Remember it is important to talk about positive things as well – see the section on dreams below.
Everything changes. You will change, your spouse will change, the political climate will change, your family and finances will change. Accept that change is going to happen and you will be far better off when it does happen. Some possible changes aren’t any fun to think about – sometimes people fall out of love with their spouse, or become less sexually attracted to them. Don’t obsess over all the things that could go wrong, but be honest about the eternal fact of change. Your marriage will be quite different than it is today in a few years, or even a few months. Don’t be afraid of change, but be aware of it.
4. Aging and Health
One certain change is growing older. You and your spouse will age. Not only will you not be as fit or youthful or sexy as you once were, but your strength and stamina and your interests will change. Some people fight fiercely against aging – at age sixty they still dress like teenagers – while other people try to go along with it more gracefully. Whatever you choose, you must accept that both of you are getting older.
Aging often brings health challenges, both small ones and big ones. There are no guarantees of how long the two of you will have each other and have good health. So if you are healthy and happy together today, it is important to enjoy that.
Money is a taboo and toxic subject in our society, in some ways even more difficult to discuss than sex. Make sure that part of your regular communication routine, discussed above, includes monthly or quarterly check ins about your finances. The amount you each earn and spend should be completely transparent – each of you should know what the other person contributes to the bank account and what they take out. Just keeping current with each other on the subject of money will eliminate most of your problems in this area.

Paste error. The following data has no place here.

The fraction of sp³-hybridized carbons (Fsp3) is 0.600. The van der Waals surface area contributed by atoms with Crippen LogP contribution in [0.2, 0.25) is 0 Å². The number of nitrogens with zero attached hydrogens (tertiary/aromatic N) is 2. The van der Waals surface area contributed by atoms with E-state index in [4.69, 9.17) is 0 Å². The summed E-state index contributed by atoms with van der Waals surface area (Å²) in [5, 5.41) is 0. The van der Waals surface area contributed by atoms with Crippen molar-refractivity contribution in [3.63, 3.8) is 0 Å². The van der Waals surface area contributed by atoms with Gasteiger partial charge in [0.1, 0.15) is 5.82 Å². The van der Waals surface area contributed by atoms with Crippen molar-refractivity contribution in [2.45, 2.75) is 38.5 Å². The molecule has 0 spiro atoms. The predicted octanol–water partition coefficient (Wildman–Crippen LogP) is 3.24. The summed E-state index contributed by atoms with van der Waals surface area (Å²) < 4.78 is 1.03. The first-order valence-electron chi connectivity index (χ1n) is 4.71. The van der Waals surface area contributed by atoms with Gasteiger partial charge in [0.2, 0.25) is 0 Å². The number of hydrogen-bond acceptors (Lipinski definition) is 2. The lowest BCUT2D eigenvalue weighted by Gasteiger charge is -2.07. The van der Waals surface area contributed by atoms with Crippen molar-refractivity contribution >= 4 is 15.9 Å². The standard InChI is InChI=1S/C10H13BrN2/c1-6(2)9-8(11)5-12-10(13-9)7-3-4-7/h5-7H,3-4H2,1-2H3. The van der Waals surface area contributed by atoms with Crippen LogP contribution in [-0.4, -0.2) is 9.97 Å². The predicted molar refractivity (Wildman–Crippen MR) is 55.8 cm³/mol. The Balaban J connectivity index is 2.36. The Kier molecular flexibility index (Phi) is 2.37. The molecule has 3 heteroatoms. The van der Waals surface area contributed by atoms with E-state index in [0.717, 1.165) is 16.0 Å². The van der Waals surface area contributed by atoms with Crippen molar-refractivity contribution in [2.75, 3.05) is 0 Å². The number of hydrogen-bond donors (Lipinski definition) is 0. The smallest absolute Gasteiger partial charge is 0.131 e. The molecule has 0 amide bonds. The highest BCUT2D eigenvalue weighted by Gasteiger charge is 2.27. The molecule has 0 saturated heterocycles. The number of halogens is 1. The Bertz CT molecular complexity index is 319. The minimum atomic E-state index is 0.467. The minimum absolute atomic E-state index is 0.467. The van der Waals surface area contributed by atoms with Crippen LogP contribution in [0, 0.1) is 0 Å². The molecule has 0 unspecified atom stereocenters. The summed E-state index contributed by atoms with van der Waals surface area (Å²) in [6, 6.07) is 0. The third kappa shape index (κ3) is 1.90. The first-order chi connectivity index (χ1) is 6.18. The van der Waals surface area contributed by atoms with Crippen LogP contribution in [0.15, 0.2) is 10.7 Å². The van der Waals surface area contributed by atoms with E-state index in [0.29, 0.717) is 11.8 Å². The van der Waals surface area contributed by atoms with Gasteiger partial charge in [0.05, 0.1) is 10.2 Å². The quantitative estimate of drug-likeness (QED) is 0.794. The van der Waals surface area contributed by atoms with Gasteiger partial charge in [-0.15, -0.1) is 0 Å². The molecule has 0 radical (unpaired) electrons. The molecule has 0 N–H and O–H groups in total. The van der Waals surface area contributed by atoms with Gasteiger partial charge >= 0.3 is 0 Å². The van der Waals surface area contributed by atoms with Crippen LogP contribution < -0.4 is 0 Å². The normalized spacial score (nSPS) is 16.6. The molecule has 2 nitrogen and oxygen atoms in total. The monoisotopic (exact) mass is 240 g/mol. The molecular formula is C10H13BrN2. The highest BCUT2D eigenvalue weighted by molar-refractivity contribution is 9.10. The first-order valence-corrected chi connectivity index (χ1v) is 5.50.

They have to be done. Dishes must be washed, dogs must be walked, children must be taken to school or sports practice, dinner must be made, garbage taken out, and so on. Divide up the chores in a way that is fair to each of you. If you particularly despise one chore, such as scrubbing toilets, make a deal with your spouse – take something they hate doing in exchange. Communication is the key here, once again.
If both of you have jobs, you can sometimes be pulled apart in different directions by the requirements and demands of your career. Planning ahead really helps – if your ambition is to rise to the top level of your business, become a C-level executive, for example, then you must communicate that clearly to your spouse, and make sure you both compromise on what matters to you. One of you may want to move to a new city for a great job opportunity, while the other one wants to stay. Communication is the only way to resolve these issues. Be open to what your spouse is saying, and be ready to compromise.
One area of communication is vital for a married couple – dreams. Achieving your dreams is not nearly as important as having dreams. That may sound crazy, but it’s true. Far too many couples get bogged down over time in the mundane, everyday business of life, and they forget to dream with each other. Each of you has dreams, small ones (buying an article of clothing), and big ones (buying a house). Whatever your dreams are, it is important to communicate them to your spouse. Share your dreams with each other, whether they are for dinner at a fancy restaurant, buying new dishes, getting a puppy as a pet, or a two week holiday in Fiji. Your spouse should know what you dream of, and that way they can always help you get where you wish to go.